• Michigan Governor Gretchen Whitmer

All of these women have proven records in public service and all but one (Rice) have run for office multiple times. Let’s sort out the list.

Harris and Warren arguably have had the most vetting, having been presidential candidates this year. They were participants in many national debates. Trial under fire provides a good test for a VP candidate.

Two others are United States Senators with track records and voting histories that can be analyzed (Baldwin and Duckworth).

Duckworth is a distinguished veteran, having lost both of her legs while flying a combat mission in Iraq. The recent attack on Duckworth by commentator Tucker Carlson in his defense of Private Bone-Spur Donald Trump was disgusting and boomeranged badly on him and the state-run media known as Fox News.

Two of the women on the list (Lujan Grisham and Whitmer) have been publicly tested while serving as state chief executives during the pandemic. Their cool and controlled responses to the issues at hand have shown their meddle.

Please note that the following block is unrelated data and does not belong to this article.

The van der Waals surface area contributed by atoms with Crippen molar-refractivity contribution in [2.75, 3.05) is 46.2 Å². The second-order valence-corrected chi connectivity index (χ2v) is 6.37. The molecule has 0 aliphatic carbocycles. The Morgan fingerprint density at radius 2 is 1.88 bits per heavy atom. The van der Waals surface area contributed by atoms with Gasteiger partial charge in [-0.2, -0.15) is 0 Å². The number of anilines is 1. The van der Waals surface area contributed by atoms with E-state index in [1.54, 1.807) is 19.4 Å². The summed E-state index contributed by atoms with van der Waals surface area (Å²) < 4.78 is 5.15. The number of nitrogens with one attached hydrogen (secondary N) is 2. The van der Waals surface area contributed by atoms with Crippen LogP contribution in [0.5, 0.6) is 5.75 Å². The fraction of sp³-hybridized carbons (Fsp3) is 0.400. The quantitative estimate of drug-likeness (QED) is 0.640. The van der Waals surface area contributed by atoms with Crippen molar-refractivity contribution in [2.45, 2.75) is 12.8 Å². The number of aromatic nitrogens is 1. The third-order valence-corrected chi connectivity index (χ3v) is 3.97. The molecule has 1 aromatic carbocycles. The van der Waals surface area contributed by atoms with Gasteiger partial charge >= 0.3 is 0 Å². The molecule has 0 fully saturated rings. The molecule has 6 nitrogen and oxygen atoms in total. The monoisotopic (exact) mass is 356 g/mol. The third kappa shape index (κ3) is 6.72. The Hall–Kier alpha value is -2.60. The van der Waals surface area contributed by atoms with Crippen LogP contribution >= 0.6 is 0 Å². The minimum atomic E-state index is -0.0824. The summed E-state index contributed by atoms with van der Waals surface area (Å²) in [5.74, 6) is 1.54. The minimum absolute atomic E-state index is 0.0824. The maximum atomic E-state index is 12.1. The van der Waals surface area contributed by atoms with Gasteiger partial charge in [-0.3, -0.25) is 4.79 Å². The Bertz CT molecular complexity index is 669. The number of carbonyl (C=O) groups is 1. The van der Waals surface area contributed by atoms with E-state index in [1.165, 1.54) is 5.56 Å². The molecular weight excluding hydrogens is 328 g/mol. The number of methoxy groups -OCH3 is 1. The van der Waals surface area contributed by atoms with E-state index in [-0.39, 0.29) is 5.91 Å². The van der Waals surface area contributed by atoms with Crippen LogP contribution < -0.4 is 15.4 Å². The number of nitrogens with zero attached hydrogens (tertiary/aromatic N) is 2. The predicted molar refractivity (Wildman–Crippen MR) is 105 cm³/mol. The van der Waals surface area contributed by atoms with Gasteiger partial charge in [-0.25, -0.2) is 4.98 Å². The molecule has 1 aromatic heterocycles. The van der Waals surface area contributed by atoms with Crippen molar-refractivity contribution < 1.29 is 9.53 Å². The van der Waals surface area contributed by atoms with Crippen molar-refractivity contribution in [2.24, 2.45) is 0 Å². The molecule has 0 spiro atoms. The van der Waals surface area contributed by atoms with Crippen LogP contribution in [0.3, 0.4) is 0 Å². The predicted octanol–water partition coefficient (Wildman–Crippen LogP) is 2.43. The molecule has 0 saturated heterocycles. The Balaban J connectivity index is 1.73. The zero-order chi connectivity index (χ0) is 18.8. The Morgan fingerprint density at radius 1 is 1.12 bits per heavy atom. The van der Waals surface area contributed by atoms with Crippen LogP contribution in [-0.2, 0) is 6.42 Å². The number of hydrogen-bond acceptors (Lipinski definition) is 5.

Two are members of the House of Representatives (Bass and Demings) with voting records that will be oppo researched. Demings is a former police chief with work experience that will undergo scrutiny if she is selected.

Bottoms is the mayor of a major American city who has dealt first hand with pandemic issue, including a legal battle concerning the wearing of masks with the coronavirus denier Governor, Brian Kemp, who has not bothered to let intelligence and science get in the way of Trump-based BS.

Abrams also has history with Kemp, who as Georgia Secretary of State and candidate for governor in 2018, suppressed voting through the questionable removal of tens of thousands registered voters, many of them Black Democrats. The election for governor was very close, and it is highly likely Abrams would have been elected governor if Kemp had not reduced the voter rolls.